Russian court allows police, officials to criticize state institutions

Russia’s constitutional court ruled on Thursday in favor of two former state officials who filed complaints after they were sacked for criticizing the institutions they worked for.

Lyubov Kondratyeva, the former chief tax inspector from Russia’s Federal Tax Service, was fired after he criticized the tax service’s system of repaying travel allowances during an interview with Moscow’s City TV channel.

Alexey Mumolin, a former police officer in the central Russian city of Tolyatti, was sacked after he posted a video on the internet criticizing the running of his department.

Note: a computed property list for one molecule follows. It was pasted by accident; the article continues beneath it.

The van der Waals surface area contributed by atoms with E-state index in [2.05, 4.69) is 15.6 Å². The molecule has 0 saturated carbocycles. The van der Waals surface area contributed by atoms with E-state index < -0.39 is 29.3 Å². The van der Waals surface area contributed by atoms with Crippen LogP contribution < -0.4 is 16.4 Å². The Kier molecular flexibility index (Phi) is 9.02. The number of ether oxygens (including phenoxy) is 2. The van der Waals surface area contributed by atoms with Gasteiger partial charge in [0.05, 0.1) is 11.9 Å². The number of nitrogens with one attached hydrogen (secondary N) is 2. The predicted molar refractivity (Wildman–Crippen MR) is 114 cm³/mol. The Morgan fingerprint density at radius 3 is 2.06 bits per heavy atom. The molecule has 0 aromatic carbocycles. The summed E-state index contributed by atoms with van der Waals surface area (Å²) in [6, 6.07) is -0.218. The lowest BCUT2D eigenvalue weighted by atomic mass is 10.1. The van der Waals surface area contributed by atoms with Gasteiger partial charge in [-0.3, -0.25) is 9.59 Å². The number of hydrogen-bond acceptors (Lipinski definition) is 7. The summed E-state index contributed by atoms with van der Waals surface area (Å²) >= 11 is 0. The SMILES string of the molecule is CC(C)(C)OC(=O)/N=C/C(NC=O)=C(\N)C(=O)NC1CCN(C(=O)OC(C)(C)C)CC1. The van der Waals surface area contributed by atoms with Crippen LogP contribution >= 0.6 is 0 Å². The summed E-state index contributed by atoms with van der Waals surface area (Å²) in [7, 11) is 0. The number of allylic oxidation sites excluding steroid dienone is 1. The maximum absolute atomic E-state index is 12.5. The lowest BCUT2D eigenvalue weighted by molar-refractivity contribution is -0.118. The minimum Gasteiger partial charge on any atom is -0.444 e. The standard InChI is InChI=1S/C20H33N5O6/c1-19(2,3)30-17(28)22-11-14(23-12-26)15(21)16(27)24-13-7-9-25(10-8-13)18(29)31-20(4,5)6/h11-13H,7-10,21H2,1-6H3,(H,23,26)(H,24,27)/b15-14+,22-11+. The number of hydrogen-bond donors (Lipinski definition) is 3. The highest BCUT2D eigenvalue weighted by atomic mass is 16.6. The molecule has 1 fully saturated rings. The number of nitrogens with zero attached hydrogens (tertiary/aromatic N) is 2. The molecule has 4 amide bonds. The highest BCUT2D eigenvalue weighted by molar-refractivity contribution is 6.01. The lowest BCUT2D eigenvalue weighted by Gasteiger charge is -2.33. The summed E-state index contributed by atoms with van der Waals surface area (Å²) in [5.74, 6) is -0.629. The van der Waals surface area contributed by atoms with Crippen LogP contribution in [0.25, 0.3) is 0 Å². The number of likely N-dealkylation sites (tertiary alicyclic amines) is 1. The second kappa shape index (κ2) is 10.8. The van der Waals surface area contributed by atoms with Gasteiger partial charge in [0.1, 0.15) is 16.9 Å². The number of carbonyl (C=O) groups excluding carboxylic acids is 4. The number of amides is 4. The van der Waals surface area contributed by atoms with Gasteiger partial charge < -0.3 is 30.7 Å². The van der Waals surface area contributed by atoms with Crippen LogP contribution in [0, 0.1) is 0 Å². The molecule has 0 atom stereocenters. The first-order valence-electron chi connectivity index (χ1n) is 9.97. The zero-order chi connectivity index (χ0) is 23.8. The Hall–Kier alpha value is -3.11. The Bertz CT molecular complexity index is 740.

The two officials complained that the legislation under which they were sacked contradicts the Russian Constitution, which guarantees freedom of speech, the right to disseminate information and equality of Russians with no regard to their official capacity.

“The Constitutional Court pointed out that an official can express his or her opinion publicly if it corresponds with public interests, and the motives are not aimed at achieving personal goals,” the court press service said.

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